PLEASE: If you had to choose Preceptor Based vs. Hospital Based, what would YOU DO?

GonnaBeAnMD

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So if a school allows you to work with a physician and you're 1st assist to surgeries, there are no residents and interns giving you orders, no making you feel like an idiot for not knowing something (for the most part, there are the exceptions that I know of), but rather 1 on 1 teaching, work about 9am - 6pm for five or six days a week, would you take this schedule? This is a real option... vs. work in a teaching hospital where all I hear on these threads are nasty remarks about residents doing this, nurses doing that, med student aint ****, etc.
If I want to go into Family Medicine, doesn't the preceptor program sound better? I feel like I'm missing something :confused:
 

Hopefulmeds

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That depends on mainly who your preceptor is going to be. If he/she is the only one grading you and you get unlucky then your grade will suffer. In a resident based setting there might be more leeway because you could get multiple evaluations filled out depending on how you're school does the grading. Also, if you're always with your preceptor, then you have to be on your toes all the time whereas in a resident based setting you don't really have to care nearly as much when you're with your intern because they don't have much input.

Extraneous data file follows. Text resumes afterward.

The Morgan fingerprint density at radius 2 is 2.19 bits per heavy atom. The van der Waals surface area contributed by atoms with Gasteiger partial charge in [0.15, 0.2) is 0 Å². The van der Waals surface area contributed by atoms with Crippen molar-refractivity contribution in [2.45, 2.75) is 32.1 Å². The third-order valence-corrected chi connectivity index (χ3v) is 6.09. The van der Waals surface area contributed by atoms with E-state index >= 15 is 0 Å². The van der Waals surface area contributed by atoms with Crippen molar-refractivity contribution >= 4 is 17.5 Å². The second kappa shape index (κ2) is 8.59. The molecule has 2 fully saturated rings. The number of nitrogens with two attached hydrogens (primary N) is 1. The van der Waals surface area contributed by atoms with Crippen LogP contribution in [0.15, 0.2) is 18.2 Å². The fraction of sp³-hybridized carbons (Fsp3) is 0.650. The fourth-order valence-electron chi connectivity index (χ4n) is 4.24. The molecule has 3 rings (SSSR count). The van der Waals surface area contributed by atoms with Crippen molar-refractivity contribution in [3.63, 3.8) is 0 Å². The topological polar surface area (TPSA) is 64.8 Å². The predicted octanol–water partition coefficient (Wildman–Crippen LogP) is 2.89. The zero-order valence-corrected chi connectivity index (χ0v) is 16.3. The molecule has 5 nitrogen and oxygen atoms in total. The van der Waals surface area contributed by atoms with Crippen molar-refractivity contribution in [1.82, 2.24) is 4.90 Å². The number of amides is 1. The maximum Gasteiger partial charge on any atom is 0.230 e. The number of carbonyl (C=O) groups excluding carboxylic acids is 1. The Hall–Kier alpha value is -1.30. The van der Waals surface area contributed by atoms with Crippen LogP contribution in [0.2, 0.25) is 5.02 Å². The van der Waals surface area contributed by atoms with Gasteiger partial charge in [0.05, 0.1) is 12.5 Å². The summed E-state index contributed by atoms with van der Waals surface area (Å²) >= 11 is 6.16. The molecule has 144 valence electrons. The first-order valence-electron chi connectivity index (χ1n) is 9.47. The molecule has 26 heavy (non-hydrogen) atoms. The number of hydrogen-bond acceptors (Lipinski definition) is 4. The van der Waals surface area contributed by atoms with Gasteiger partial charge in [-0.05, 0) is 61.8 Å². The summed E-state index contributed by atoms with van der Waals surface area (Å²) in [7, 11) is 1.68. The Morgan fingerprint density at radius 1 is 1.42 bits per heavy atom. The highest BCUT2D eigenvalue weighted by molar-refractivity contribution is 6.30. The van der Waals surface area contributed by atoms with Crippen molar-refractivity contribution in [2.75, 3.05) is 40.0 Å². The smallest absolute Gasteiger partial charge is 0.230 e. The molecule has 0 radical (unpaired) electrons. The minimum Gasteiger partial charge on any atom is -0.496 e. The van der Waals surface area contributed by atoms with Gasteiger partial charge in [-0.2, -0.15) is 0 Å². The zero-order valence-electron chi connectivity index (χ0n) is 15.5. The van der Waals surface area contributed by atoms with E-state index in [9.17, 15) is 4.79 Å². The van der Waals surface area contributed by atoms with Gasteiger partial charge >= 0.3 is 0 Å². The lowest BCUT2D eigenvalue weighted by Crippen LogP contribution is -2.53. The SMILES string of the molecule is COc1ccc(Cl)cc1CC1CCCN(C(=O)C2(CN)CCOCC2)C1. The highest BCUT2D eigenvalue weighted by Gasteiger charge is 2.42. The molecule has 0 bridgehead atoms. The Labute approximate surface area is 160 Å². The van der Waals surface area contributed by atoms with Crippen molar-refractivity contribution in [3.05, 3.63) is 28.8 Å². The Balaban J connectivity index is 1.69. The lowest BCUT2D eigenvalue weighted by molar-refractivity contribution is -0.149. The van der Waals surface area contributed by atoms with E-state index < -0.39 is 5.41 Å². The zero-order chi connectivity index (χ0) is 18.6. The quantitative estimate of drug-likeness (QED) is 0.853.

Anka

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It depends on what your role will be. Since the hours are 9 a.m. to 6 p.m., it sounds like ambulatory surgery. As someone going into family practice, that might be more congruent with your future practice (e.g., you might learn how to do a skin excision, and participate in some basic bread and butter surgery). However, there are limits to what you learn in the OR during cases like that -- you aren't going to get a whole lot on pathophysiology, clinical presentation, and workup/treatment of major surgical diseases. You may find you're pretty much used as an extra pair of hands. There also may not be a whole lot of pre- and post- op management, which is hard to learn from a textbook.

I did surgery at a major university hospital, and learned a ton from my residents (everything from how to write the note, to why we are doing this procedure vs. that). The preop and postop management of some of the sickest patients in the hospital also helped a lot when it came to other rotations, since a lot of what you're learning is medicine. Of course, some residents are malignant, but so are some attendings... and while there are usually enough residents on a team that you can avoid the one you don't get along with, if you get put with a preceptor you don't get along with it could be a pretty miserable month.

Hope that helps. Whatever you decide to do, try to have fun. It may be the last time you see this stuff!

Best,
Anka
 
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